Learn to Play: Terry Kath-Style Improvised Solos with Jeff Massey

Terry Kath (1970). Photo by: David Redfern, Redferns. Getty Images.

Terry Kath is, of course, the co-founding member of the legendary group Chicago (and a native son of the city). While they’re probably the most famous horn-based band in the history of rock music, Chicago may have never achieved the fame it did without Kath’s insanely precise, ferociously quick guitar style.

Unfortunately, a tragic accident took Terry Kath from this world at the young age of 31. It’s hard to imagine how much further he could have pushed the limits of electric guitar, but the work he did leave behind shines just as bright today.

Terry played a variety of guitars including Strats, Teles, and a Gibson Les Paul Professional. While the Professional was a less popular model for Gibson at the time, it was nevertheless used by Les Paul himself and thought to be his favorite guitar.

Terry also used a variety of amps. Most notable is the Fender Dual Showman and later a PA head that was not really considered a guitar amp at all, plugged into some homemade speaker cabs. Kath was an innovator who also experimented with effects like the Fuzz Face and Italian-made Binson Echorec, to name a few.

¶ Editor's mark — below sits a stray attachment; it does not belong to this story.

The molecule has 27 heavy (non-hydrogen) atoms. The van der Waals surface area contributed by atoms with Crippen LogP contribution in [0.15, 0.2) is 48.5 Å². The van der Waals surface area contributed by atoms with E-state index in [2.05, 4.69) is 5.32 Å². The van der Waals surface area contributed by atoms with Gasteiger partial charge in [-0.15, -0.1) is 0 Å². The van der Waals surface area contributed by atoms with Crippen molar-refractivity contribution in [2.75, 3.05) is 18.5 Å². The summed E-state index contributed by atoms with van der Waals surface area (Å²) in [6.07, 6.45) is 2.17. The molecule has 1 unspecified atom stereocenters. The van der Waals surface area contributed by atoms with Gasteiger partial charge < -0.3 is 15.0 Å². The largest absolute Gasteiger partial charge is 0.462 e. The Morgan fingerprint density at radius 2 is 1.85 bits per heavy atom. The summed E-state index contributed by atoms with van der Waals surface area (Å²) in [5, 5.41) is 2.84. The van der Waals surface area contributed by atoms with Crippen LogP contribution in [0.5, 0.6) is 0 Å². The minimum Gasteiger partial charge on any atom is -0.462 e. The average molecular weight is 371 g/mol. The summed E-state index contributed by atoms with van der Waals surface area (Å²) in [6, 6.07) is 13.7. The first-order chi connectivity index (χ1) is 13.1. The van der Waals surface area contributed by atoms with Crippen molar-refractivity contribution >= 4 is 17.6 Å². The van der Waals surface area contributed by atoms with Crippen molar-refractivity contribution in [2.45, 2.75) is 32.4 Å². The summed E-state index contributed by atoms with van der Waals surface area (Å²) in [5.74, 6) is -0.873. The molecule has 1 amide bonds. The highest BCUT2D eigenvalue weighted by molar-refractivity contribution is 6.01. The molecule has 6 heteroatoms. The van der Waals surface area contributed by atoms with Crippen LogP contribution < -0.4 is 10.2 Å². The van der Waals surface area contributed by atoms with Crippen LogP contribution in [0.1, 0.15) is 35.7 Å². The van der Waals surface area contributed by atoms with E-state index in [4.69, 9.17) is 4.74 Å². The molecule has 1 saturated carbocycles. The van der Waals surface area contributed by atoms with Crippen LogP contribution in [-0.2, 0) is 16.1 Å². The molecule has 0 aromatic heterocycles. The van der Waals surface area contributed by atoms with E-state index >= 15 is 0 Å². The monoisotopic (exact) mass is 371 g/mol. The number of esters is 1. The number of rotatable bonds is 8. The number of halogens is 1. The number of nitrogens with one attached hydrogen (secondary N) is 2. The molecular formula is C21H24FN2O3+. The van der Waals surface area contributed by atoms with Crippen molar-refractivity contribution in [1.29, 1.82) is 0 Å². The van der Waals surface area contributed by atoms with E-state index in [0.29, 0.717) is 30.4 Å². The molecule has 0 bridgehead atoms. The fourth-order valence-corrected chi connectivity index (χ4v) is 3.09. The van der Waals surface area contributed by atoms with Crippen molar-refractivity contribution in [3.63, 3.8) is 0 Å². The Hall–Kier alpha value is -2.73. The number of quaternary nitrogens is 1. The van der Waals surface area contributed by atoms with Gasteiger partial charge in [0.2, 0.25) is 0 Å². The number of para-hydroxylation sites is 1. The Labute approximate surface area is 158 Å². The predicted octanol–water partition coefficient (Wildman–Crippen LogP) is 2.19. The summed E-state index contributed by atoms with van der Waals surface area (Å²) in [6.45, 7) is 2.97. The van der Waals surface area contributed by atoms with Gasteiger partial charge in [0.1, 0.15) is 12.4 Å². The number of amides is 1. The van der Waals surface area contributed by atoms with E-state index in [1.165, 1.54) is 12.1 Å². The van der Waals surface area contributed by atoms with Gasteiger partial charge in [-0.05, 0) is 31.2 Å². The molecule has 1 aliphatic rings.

For this lesson, I chose to focus on Terry’s incredible speed and execution of melody with an improvised solo. Terry would have a general framework in place, but was constantly changing and pushing boundaries with each performance.

Notice the use of not only blues scales, but major scales and modal-type runs that really drive the guitar into new territory. His playing is timeless: No wonder Jimi Hendrix considered Terry one of the best.

I would recommend trying these concepts at a slow pace at first and to really pay attention to the feel and attack of each note. Playing as fast as Kath requires patience and diligent practice. I believe this lesson can really open your mind to some great ideas.

To me, Terry Kath’s playing serves as an inspiration for any player looking to stretch the limits of the electric guitar. I hope it serves you well.

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